Platelet reactivity is greater in patients with stable angina and with more extensive peripheral vascular atherosclerosis. We sought to evaluate whether impaired peripheral microcirculatory endothelial function might correlate with platelet reactivity after clopidogrel and therefore predispose to an unfavorable outcome after percutaneous coronary intervention (PCI). In 52 consecutive patients with stable angina undergoing elective PCI, endothelial function was assessed by (1) endothelial peripheral arterial tonometry (measuring the “Endoscore”); (2) the von Willebrandt factor antigen level and ristocetin co-factor activity. Basal platelet reactivity was assessed by soluble P-selectin. Patients then received a 600-mg clopidogrel loading dose ≥12 hours before PCI. A blood sample was withdrawn 12 hours later, but before PCI, to assess platelet reactivity using the P2Y12 reaction unit and percentage of P2Y12 inhibition with the point-of-care VerifyNow P2Y12 assay. Troponin T was assessed 24 hours after PCI. The Endoscore inversely correlated with von Willebrandt factor antigen activity (r = −0.52, p = 0.0001) and soluble P-selectin concentration (r = −0.36, p = 0.021), suggesting greater platelet reactivity with increased impaired endothelial function. After clopidogrel, the Endoscore correlated directly with the percentage of P2Y12 inhibition (r = 0.36, p = 0.009) and inversely with the P2Y12 reaction unit (r = −0.41, p = 0.002), suggesting greater residual platelet reactivity with more impaired endothelial function. The average Endoscore was significantly lower in patients with troponin T elevation (troponin positive group 0.267 ± 0.091) than in patients without troponin T elevation (troponin negative group 0.508 ± 0.041, p = 0.015 vs troponin positive). In conclusion, an impaired endothelial response before clopidogrel was associated with greater platelet reactivity after clopidogrel. This link might explain the unfavorable PCI outcomes in patients with more severe endothelial impairment.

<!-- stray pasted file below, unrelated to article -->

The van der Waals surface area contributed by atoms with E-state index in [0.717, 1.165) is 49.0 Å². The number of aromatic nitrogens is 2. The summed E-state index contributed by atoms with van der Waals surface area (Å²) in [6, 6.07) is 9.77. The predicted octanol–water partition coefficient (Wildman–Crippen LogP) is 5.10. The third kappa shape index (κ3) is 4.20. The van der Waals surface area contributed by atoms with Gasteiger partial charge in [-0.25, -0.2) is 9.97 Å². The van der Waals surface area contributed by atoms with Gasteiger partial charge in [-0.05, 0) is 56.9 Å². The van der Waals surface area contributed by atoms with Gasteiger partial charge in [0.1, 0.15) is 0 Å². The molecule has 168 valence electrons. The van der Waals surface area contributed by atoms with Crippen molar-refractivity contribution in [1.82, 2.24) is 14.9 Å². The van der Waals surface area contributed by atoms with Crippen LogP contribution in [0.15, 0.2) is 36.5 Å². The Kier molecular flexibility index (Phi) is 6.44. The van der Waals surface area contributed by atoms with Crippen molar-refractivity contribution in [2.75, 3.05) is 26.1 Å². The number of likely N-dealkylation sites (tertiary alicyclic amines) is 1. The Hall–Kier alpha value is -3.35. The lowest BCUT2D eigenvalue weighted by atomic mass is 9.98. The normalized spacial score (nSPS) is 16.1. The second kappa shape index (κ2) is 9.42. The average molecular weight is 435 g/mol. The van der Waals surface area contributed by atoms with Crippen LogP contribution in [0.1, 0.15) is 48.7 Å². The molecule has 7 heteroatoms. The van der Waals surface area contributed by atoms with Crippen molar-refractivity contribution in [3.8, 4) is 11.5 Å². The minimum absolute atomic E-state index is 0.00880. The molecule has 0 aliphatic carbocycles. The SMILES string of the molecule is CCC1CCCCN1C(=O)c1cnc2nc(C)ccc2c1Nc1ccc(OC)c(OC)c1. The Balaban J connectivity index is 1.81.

Dual antiplatelet therapy with aspirin and clopidogrel is being widely administered to patients undergoing percutaneous coronary intervention (PCI). However, high residual platelet reactivity can limit the benefit of clopidogrel in ≤21% of patients, resulting in increased cardiovascular events both during the procedural and during long-term follow-up. Genetic, cellular, and clinical factors might account for the suboptimal platelet response to clopidogrel. In addition, basal platelet reactivity is a strong predictor of the platelet response to clopidogrel. Platelet reactivity has been related to systemic atherosclerotic disease. In particular, greater platelet reactivity has been reported in the presence of more severe and diffuse peripheral vascular atherosclerosis. Whether the latter also has an effect on postclopidogrel platelet reactivity has not been reported. We tested the hypothesis that impaired peripheral endothelial function, an early marker of vascular atherosclerosis, correlates with platelet reactivity after the administration of clopidogrel.